Across the country, states are passing laws that determine what doctors can and cannot discuss with their patients, according to a new report from a coalition of four nonprofit organizations. Doctors might be prevented from asking patients about politically sensitive topics, like guns or fracking, or they might be forced to give patients medically inaccurate information, in the case of abortion.
According to the report, written jointly by the National Partnership for Women & Families, National Physicians Alliance, Natural Resources Defense Council, and the Law Center to Prevent Gun Violence, more than 15 million Americans live within a mile of a fracking well that was recently drilled.
Numerous studies have linked fracking—the process of injecting water into rock in order to extract natural gas—to health risks, and some patients see doctors for illnesses they believe might be related to fracking-chemical exposure. However, the report notes, some states require doctors to sign confidentiality agreements with fracking companies before they can learn what chemicals are used in their wells.
In some cases, these agreements might prevent doctors from discussing those chemicals with other doctors, the patients’ families, and potentially the patients themselves. When Pennsylvania’s law, called a “gag rule” by opponents, was passed in 2012, NPR described how it might tie the hands of doctors who treat patients near fracking sites:
Plastic surgeon Amy Pare practices in suburban Pittsburgh where she does reconstructive surgeries and deals with a lot of skin issues. She tells me about one case, a family who brought in a boy with strange skin lesions.
“Their son is quite ill — has had lethargy, nosebleeds,” Pare says. “He's had liver damage. I don't know if it's due to exposure.” ...
Pare's first step was to figure out what chemicals the [local] drillers were using. But that information isn't easy to get. In this case, Pare says, the patient's family had a good lawyer who helped them find out what kind of chemicals the gas company was using.
“If I don't know what [patients] have been exposed to, how do I find the antidote? We're definitely not clairvoyant,” she says.
Two lawsuits brought by doctors to challenge Pennsylvania’s laws have so far been unsuccessful.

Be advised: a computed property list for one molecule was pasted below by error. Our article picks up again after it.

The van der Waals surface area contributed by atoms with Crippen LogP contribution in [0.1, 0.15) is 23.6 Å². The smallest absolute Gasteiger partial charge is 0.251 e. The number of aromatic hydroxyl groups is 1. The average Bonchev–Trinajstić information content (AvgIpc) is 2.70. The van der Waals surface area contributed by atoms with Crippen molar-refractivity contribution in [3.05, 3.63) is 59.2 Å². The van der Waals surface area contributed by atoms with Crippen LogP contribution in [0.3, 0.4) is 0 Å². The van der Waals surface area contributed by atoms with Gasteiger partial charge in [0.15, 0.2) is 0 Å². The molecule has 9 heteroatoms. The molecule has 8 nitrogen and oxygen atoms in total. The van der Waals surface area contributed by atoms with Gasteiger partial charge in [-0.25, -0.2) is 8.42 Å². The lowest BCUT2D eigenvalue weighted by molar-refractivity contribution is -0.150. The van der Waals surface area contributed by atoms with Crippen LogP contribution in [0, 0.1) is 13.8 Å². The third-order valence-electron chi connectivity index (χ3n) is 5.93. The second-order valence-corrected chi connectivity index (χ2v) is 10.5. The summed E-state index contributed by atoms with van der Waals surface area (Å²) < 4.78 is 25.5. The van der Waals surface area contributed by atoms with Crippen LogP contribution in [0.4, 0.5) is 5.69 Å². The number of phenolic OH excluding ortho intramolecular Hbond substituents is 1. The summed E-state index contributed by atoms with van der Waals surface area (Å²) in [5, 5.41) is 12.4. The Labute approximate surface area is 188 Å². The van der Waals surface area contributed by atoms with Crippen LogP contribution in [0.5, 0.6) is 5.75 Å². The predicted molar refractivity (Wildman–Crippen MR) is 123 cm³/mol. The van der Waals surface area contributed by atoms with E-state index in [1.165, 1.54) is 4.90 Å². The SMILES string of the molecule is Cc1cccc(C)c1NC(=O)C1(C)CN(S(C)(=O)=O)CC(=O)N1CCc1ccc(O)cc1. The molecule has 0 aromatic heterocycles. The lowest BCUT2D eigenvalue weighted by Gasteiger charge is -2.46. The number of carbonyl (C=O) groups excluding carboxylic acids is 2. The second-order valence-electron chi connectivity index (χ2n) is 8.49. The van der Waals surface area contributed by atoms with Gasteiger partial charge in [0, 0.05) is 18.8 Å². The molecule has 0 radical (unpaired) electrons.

Among the record number of abortion restrictions states have passed in the past five years are laws requiring doctors to give abortion patients information that many obstetricians say is false. According to the report, 12 states force doctors to tell women that their fetus can feel pain, even though evidence is weak that fetuses can feel pain in the first two trimesters, the cutoff for abortions. Other states require doctors to tell patients—falsely, according to ACOG and other doctors’ groups—that abortion negatively impacts their future fertility, that abortion is linked to breast cancer, or that an abortion can be reversed.
Some states also require doctors to perform ultrasounds on abortion-seeking patients and describe what they see.
The report quotes one doctor as saying, “Sometimes I find myself apologizing for what the state requires me to do, saying, ‘You may avert your eyes and cover your ears.’”
These laws impact roughly 40 million women of reproductive age. Statistically, 30 percent of them will seek an abortion by age 45.
Having a gun in the home is strongly correlated with both suicide and accidental shootings. The report authors say 1.7 million children live in homes with unsafe gun practices. About 7,400 children are hospitalized each year due to gunshot wounds, according to a 2014 study in Pediatrics.
Naturally, many pediatricians ask parents whether they have a gun at home, much as they might ask whether their swimming pool is fenced in. When doctors counsel patients about how to store their guns safely, the patients listen—the majority improve their firearm-storage practices, according to some studies.
In 2011, Florida passed a law—which is now likely headed to the U.S. Supreme Court—that severely curtailed doctors’ ability to discuss guns with patients, citing the privacy rights of gun-owners. Fourteen states have introduced similar legislation since then, though none as restrictive as Florida’s have been enacted, the report authors write.
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So what does this all mean?
It would be unfair to say that the lobbyists pushing for these laws actually want Americans to receive inaccurate information from their health-care providers. The proponents of each of these types of laws are acting in their own interests. In the case of fracking, competitive energy companies don’t want to give away their trade secrets. With abortion, pro-lifers truly believe abortion is one of the worst things a woman can do to herself (not to mention her fetus/baby), and pro-life groups are extremely powerful right now.
And Florida’s “docs vs. glocks” law was sparked by a patient, 26-year-old Amber Ullman, who refused to answer a question from her pediatrician about whether she owned a gun. Her frustrated doctor told her to go somewhere else, according to the nonprofit news site The Trace.
Whether it’s intentional or not, though, the laws’ effect is clear. They influence what doctors say when patients are at their most vulnerable, during a private medical exam.
The thing many Americans feared most about Obamacare, the storied “death panels,” never materialized. The idea that the government “shouldn’t stand between you and your doctor” is still a popular Republican anti-Obamacare talking point. Obamacare doesn’t do that, but these laws do, quite literally.
That might be a trade-off people are willing to make for the sake of cheaper energy, less abortion, and fewer questions about their guns. But it’s a choice they should at least be aware they’re making.
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